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Greg Prince and Jason Fry
Faith and Fear in Flushing made its debut on Feb. 16, 2005, the brainchild of two longtime friends and lifelong Met fans.

Greg Prince discovered the Mets when he was 6, during the magical summer of 1969. He is a Long Island-based writer, editor and communications consultant. Contact him here.

Jason Fry is a Brooklyn writer whose first memories include his mom leaping up and down cheering for Rusty Staub. Check out his other writing here.

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Sorry Is the Second-Hardest Part

As the fires of the season from Hell cool to a smoldering pain, I’ve caught myself thinking about what the most agonizing part was. And I think I’ve figured it out.

It was the anticipation of disaster.

As the season wore wearily on, we were a beaten people by the middle innings. Then by the bottom of the first. Then by the Star-Spangled Banner. Then by late afternoon. It wasn’t a question of whether something disastrous would happen, but what form, exactly, the disastrous something would take. Bases-loaded walk? Flurry of GIDPs? Appalling error? Walkoff grand slam? Game-ending unassisted triple play?

By the end you might be surprised by how we lost, but not by the fact that we had. Maybe this was just a function of being a horrible team (and maybe wins like this always fit the formula) but the win that was arguably the best of the year — this 10-9 victory over the Phillies — was doubly astonishing because the Mets somehow hadn’t hit a Phillie with the bases loaded or had someone erased on an ill-advised steal of third or done some other stupid thing that would eat at you come 3 a.m. (I’d call Santos taking Papelbon deep the other great win of the season, but that happened before we had to accept the year was a total loss.)

So that part was the worst. The second-worst thing? It was the sorry part.

By late summer when I’d run into other baseball fans on the street or at parties, the conversation would take its inevitable turn and I’d grit my teeth, waiting.

Hey, sorry about the Mets. Tough year, hate to see that. How are you holding up?

The sentiment was genuine, the impulse was laudable. It’s what decent fans say, knowing full well that their team has a plague year in its future. Heck, I’ve offered back pats to friends whose teams are channeling November around the All-Star Break.

But man oh man, had I forgotten how much it sucks.

It sucks more than grudging respect: I didn’t think it would happen, but that’s a pretty good team. You guys have a chance.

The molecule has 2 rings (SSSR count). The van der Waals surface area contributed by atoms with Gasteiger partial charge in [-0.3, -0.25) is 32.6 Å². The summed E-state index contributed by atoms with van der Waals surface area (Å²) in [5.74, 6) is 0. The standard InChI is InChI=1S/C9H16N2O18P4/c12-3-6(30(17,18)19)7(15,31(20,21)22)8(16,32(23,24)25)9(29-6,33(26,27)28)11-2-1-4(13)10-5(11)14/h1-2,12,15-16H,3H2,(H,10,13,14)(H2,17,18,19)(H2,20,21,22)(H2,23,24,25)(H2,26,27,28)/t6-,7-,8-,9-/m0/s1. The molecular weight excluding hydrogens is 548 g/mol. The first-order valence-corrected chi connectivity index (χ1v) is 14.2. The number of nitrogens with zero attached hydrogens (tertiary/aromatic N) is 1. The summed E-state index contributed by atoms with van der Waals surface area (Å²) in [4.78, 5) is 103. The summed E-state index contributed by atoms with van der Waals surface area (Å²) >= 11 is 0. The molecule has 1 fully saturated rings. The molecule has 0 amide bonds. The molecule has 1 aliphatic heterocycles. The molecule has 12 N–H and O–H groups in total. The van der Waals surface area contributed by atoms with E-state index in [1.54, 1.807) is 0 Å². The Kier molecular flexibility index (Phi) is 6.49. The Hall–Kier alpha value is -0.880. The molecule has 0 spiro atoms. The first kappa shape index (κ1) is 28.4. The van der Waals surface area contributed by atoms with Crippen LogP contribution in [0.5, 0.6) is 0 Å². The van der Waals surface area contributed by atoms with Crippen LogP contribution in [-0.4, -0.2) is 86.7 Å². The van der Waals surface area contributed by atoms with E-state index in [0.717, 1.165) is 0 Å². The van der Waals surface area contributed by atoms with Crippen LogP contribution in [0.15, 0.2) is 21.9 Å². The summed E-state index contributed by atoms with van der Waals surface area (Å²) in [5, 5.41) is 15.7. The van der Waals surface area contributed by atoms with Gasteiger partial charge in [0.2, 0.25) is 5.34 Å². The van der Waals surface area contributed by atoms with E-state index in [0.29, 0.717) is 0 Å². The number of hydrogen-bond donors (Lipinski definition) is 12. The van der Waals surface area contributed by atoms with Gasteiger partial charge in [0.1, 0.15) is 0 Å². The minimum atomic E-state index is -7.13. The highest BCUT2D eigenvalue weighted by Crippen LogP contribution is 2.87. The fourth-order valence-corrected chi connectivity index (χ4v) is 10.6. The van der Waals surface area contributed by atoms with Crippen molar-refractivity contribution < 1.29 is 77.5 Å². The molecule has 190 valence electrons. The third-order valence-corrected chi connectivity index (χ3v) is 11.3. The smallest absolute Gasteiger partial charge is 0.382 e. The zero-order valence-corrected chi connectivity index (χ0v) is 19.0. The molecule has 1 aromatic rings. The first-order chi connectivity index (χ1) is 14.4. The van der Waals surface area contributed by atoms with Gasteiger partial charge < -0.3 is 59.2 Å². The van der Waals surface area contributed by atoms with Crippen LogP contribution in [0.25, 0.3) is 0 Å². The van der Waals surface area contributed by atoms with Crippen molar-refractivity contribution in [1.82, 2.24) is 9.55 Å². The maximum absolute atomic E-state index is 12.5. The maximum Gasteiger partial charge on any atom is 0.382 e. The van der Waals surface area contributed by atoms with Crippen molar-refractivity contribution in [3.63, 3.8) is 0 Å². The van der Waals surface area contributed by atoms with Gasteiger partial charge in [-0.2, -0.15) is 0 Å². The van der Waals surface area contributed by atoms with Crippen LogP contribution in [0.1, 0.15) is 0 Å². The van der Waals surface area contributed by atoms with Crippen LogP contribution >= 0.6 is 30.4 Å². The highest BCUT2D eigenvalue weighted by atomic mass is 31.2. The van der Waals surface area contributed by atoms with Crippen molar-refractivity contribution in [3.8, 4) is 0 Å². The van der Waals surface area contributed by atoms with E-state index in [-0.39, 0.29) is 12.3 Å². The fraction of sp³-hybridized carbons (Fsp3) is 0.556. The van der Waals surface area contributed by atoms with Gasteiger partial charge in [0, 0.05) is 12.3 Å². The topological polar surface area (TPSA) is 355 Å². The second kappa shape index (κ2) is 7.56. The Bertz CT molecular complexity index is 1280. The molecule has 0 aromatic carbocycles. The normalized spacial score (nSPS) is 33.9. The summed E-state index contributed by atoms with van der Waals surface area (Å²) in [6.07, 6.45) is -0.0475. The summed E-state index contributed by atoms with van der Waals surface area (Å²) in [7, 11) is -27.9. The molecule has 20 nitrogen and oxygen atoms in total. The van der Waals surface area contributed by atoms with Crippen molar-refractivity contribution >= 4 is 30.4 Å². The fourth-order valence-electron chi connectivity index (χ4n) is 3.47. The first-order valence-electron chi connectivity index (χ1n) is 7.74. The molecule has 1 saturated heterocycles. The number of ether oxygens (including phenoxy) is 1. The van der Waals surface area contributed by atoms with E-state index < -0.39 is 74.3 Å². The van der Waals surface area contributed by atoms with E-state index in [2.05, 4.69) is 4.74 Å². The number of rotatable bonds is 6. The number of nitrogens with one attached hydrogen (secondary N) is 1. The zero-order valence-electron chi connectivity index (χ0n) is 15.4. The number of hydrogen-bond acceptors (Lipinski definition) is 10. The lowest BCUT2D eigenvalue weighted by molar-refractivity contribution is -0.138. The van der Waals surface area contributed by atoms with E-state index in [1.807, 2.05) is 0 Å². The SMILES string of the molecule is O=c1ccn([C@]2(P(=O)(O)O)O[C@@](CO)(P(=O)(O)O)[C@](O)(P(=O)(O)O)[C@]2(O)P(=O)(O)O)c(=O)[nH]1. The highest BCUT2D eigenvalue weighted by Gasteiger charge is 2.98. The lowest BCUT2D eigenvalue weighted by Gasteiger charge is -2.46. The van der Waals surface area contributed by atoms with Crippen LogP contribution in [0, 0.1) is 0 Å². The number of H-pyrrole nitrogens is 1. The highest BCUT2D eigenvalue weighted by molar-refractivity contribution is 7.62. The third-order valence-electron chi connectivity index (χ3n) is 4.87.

It sucks a lot more than finger-wagging warnings against complacency: I dunno, you’ll probably win the division, but are those the starters you want in a short series?

It sucks a lot more than reflexive woofery: You guys are having a good year, but we’re going to totally smoke you in the playoffs.

It sucks way more than the attempted jinx disguised as surrender: It’s your year! We have no chance!

And yeah, it sucks more than outright, unvarnished hostility: Sorry man … but I HATE THE METS!

2007 and 2008 were different — there was pity, but not the endless drip-drip-drip of condolences. The ’07 and ’08 attaboys felt lousy too, but they didn’t eat at you day after day. You didn’t wind up bracing for them.

Before the 2007 season, I wrote a Mets season preview for Deadspin that was equal parts loving look back at 2006 and paranoia about the fact that Omar Minaya hadn’t done much to improve that team. (I daresay that part looks prescient now.) To which one Deadspin commenter had this to say: “I hope at least one of these season previews will be somewhere along the lines of ‘My team is fucking great and we will rape our way to the World Series.’ Enough of this wishy-washy bullshit!”

I ignored that because, well, we’re the Mets. With the brief exception of the Bad Guys Won era, that’s not our style. (And even back then our CBA — Converted Braggadocio Average — was a lousy .200.) Ours is a legacy of miracles and humiliation, which doesn’t lend itself to strutting.

But after half a season of pity, I find myself coming back to that long-ago comment. I don’t want enemy baseball fans to feel sorry for us. I want to hear some grudging respect, some attempted jinxes, some outright hatred. Some Paul Lo Duca discussion of ending the other guy’s season. Some Wally Backman talk of opponents being buried and having no worries unless there are another 20 fucking car wrecks. (Good timing!) We’re nowhere near rampaging our way to much of anything, but next time we look like we might be, I’m not going to worry about baseball gods I might offend. Because honestly, what the hell have they done for us recently?

One of my favorite sages famously remarked that baseball has to be played with fear and arrogance. We’re missing half of the set, and I’m tired of it.

Enough of this wishy-washy bullshit, indeed.

6 comments to Sorry Is the Second-Hardest Part

  • Anonymous

    Well said Jace.

  • Anonymous

    Hear hear!

  • Anonymous

    Particularly during the WSFH, Stephanie would bring home daily well wishes for me from colleagues and clientele. At first I was touched. Eventually I was “enough already.”

  • Anonymous


  • Anonymous

    Which half are the missing, because I've noted plenty of arrogance and fear in this bunch, just at precisely the wrong times.

  • Anonymous

    Oh, gosh yes. All season I would get these condolences from people. The patronizing ones from Yankee and Phillie and other fans with their unsubtle undercurrent of “Ha ha ha, suck it” were bad enough. But even the sincere ones got annoying fairly quickly. It's one thing for a fellow hardcore Met fan to commiserate. But when passing acquaintances with less-than-passing familiarity with baseball feel the need to pay a shiva call at your office – ugh, just leave me alone.